Police lack the skills to interact with people with disabilities
The contentious relationship between the police and people with disabilities extends into adulthood. Many law enforcement officers lack the training to work and communicate with people with disabilities, and a few of those stories go public.
In one video, officers make fun of an elderly woman with dementia as she gets arrested. Her crime was forgetting to pay for $14 worth of items and then ignoring an officer’s questions. The woman was wrestled to the ground and handcuffed while the police mocked her.
In Oklahoma, a man was shot and killed by police because he didn’t respond to their orders. He was deaf.
There are also reports of police treating people with epilepsy violently because they assume the seizures they experience are caused by drugs and not medical conditions.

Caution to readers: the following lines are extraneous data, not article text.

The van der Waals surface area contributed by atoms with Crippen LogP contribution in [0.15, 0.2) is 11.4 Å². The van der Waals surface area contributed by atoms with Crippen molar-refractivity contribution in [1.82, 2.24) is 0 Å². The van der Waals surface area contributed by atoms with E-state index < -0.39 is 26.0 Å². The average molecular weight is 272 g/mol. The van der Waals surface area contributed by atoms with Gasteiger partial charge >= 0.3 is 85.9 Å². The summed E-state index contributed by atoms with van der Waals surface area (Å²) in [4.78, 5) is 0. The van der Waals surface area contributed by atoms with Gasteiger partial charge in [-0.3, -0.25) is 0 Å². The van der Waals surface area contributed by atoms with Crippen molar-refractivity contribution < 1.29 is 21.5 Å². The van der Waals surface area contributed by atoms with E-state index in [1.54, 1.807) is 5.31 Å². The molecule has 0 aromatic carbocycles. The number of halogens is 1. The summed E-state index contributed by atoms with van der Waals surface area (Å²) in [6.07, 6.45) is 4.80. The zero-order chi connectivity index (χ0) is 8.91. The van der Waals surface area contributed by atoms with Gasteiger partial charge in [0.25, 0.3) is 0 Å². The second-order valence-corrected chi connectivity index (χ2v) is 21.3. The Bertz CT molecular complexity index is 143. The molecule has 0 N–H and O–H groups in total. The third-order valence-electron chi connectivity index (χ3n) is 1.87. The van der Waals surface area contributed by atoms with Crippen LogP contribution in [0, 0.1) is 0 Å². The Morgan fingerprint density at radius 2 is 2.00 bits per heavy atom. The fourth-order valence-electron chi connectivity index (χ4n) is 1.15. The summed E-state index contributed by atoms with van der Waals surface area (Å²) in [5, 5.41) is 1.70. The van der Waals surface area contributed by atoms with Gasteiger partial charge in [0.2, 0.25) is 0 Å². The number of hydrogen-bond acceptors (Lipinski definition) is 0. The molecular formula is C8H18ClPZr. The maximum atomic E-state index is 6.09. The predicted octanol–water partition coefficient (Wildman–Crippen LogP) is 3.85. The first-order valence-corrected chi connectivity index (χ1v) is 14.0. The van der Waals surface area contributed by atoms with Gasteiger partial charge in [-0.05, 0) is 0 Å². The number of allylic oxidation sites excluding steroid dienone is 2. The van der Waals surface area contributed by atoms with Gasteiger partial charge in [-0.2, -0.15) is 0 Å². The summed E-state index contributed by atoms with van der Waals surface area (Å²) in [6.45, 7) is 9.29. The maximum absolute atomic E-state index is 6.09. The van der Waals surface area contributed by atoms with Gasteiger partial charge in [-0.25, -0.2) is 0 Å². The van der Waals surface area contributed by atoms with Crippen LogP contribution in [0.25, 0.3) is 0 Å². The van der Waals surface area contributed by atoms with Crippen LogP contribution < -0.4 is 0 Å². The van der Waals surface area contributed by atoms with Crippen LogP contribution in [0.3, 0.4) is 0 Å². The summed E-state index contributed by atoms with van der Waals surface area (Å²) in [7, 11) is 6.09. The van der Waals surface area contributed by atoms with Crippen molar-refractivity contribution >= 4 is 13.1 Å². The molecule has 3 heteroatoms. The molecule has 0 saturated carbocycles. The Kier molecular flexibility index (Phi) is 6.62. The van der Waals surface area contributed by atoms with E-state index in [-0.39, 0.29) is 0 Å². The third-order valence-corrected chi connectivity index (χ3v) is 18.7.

How are these individuals expected to turn to law enforcement when they experience crimes against them? How is someone who has always feared the police expected to trust them and earnestly believe that their aggressors will be brought to justice? Yes, the increase in hate crime numbers are shocking, but they are also grossly underreported.
Systematic change is needed to understand hate crime rates
While the data from the FBI highlights the rise in hate crimes against people with disabilities, it is far from complete. Not only do most police precincts fail to report their numbers, but countless individuals feel too scared or intimidated to file reports. Even those who don’t fear police might not think anything will come out of reporting a hate crime.
It’s up to police officers, not people with disabilities, to change these hate crime numbers. Investment in community training and increased accommodations can lead to better engagement with the disabled community. This can also help people feel more confident when reporting hate crimes. However, these changes cannot happen overnight. It will take significant investments and decades of work to overcome the fears created by law enforcement.
To learn more about disability and law enforcement, turn to our ADA Guidelines. You can also follow our news updates which cover stories related to people with disabilities and their experiences in America.